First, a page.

What is the rationale for multi-age grouping? How is it defined and what are its characteristics? Are there academic benefits from such an organizational configuration? Are there affective benefits for students? Is classroom climate affected by multi-age grouping? Are there problems and concerns associated with multi-age grouping? These are the types of questions that formed the basis for this research summary of multi-age grouping in the middle level.
Multi-age is a term commonly used today to describe mixed-age groups. In most cases where this term is applied to the grouping pattern, it is driven by pedagogical rather than economic reasons (McLaughlin & Doda 1997). Miller’s (1996) definition clarifies the meaning of multi-age for the purposes of this research summary: “I use multi-age to mean two or more grade levels that have been intentionally blended together to improve learning” (p.12). Multi-age differs slightly from ungraded or non-graded grouping, which does not differentiate between different grade levels and does allow for students’ continuous progress through the curriculum (McLaughlin & Doda 1997).
Multi-age grouping may be implemented for institutional or pedagogical reasons by the administration of the school, but the outcome is that students are able to interact across age groups and have long-term relationships with other students and teachers. In a multi-age middle school program students from more than one grade level learn side by side. The oldest students eventually move on and are replaced by a new group of younger students each year.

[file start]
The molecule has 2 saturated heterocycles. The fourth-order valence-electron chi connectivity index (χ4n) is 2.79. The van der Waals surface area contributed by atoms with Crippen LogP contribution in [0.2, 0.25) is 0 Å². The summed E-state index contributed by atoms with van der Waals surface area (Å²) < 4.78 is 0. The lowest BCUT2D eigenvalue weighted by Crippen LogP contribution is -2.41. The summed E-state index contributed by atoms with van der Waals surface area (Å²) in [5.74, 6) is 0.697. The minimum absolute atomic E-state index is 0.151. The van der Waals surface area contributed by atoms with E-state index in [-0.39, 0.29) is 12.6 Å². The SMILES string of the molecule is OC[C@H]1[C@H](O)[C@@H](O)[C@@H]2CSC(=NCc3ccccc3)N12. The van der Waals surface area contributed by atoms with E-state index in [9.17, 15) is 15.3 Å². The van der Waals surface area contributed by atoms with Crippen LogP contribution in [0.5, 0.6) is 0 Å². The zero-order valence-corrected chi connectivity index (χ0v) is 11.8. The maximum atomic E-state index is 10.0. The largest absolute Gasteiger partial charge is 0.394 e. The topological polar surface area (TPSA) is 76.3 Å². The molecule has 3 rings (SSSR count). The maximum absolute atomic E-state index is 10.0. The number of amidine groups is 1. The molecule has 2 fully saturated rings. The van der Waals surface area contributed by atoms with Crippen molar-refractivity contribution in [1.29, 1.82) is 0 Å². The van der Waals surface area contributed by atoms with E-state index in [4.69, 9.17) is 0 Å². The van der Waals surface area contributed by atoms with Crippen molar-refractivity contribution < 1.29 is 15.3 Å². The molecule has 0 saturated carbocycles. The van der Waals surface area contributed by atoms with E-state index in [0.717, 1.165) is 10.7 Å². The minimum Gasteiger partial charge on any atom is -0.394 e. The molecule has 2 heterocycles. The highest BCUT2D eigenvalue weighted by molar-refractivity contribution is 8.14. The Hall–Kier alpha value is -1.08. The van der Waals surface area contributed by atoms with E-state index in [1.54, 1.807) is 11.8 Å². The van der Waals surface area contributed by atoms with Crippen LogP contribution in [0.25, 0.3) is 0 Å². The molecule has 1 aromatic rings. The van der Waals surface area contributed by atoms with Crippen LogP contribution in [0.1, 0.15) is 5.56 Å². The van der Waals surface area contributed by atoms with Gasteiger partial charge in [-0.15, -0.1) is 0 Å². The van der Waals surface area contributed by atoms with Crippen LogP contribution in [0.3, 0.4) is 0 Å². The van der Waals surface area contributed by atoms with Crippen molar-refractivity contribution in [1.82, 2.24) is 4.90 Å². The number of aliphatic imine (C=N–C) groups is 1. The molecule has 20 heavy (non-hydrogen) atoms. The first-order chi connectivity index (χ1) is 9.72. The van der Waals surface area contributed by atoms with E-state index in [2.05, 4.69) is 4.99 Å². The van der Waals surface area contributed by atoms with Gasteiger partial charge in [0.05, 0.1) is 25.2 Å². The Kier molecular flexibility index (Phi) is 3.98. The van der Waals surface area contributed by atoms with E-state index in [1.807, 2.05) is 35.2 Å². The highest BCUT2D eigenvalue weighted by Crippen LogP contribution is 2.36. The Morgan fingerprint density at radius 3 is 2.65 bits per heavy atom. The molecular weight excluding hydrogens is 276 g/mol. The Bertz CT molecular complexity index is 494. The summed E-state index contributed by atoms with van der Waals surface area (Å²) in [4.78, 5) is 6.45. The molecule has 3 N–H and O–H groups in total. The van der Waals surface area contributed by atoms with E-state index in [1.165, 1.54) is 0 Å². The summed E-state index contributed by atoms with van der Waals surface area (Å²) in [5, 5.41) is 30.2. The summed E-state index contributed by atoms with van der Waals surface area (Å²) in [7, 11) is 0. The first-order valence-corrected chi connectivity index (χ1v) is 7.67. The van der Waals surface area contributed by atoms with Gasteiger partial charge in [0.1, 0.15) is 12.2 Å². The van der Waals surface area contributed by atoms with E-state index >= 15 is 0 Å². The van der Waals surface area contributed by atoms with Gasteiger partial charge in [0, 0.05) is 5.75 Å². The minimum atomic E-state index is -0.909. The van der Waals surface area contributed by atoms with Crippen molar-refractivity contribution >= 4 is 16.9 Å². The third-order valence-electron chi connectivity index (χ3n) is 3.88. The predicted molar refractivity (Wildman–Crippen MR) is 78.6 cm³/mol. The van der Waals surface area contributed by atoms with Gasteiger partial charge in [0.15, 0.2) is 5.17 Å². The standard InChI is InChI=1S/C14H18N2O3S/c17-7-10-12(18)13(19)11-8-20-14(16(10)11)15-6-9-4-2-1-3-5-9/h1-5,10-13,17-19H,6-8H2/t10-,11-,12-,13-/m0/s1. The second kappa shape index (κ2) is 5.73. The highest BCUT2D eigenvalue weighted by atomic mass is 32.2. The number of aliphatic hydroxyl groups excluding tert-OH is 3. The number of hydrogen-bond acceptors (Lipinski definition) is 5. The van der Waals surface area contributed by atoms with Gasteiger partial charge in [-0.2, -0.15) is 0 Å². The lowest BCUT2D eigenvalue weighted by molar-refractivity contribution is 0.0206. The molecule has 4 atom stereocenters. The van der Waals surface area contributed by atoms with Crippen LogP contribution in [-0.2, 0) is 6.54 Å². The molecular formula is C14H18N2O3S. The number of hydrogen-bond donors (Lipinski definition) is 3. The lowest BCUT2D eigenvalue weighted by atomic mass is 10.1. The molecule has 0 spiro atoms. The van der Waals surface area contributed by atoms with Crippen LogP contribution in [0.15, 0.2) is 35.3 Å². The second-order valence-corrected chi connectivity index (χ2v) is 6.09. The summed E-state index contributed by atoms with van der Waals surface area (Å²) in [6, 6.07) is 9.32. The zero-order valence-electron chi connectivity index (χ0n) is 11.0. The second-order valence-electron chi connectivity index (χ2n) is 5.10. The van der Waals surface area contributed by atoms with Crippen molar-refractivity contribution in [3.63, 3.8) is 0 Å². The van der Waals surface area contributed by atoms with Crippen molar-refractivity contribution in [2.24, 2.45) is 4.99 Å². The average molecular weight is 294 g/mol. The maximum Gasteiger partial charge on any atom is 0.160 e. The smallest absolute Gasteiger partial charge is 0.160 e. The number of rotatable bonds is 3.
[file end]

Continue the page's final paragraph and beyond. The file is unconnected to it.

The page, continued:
Looping is a popular elementary school practice somewhat similar to multi-age grouping. However, in looping, students from a single grade level remain with the same teacher for more than one school year. At the end of the time, the teacher loops back to the same grade as at the start. It is an old notion, reminiscent of the one-room schoolhouse. Why is this concept emerging again? Robert Lincoln at Tolland Middle School, Tolland, Connecticut, is hoping that a two-year experience with the same teachers and students remaining together can produce improved relationships and increased academic time. Allowing teachers and students to work together for more than one year has many potential advantages: long lasting, trusting relationships, fewer classroom management problems, and teacher accountability for student growth. “Because they know they will see each other again in September, it is hoped that positive parent teacher relationships, and home/school partnerships will be formed.” (Lincoln, 1997).
Developmental grouping is a form of multi-age grouping. Students are grouped by developmental indicators, regardless of grade level. Based on the work of Eichhorn (1966), this plan encourages the formation of communities in a middle school that share common developmental needs and concerns in a mixed-age setting. For example, Spring Hill Middle School in Spring Hill, Florida was designed to accommodate this developmental philosophy. The students were organized into learning units or communities with the fifth and developmentally younger sixth graders in one unit, the next group housed older sixth and younger seventh graders, and the third community contained older seventh graders and eighth graders. Each child spent two years with the same group of teachers and peers (Eichhorn, 1966).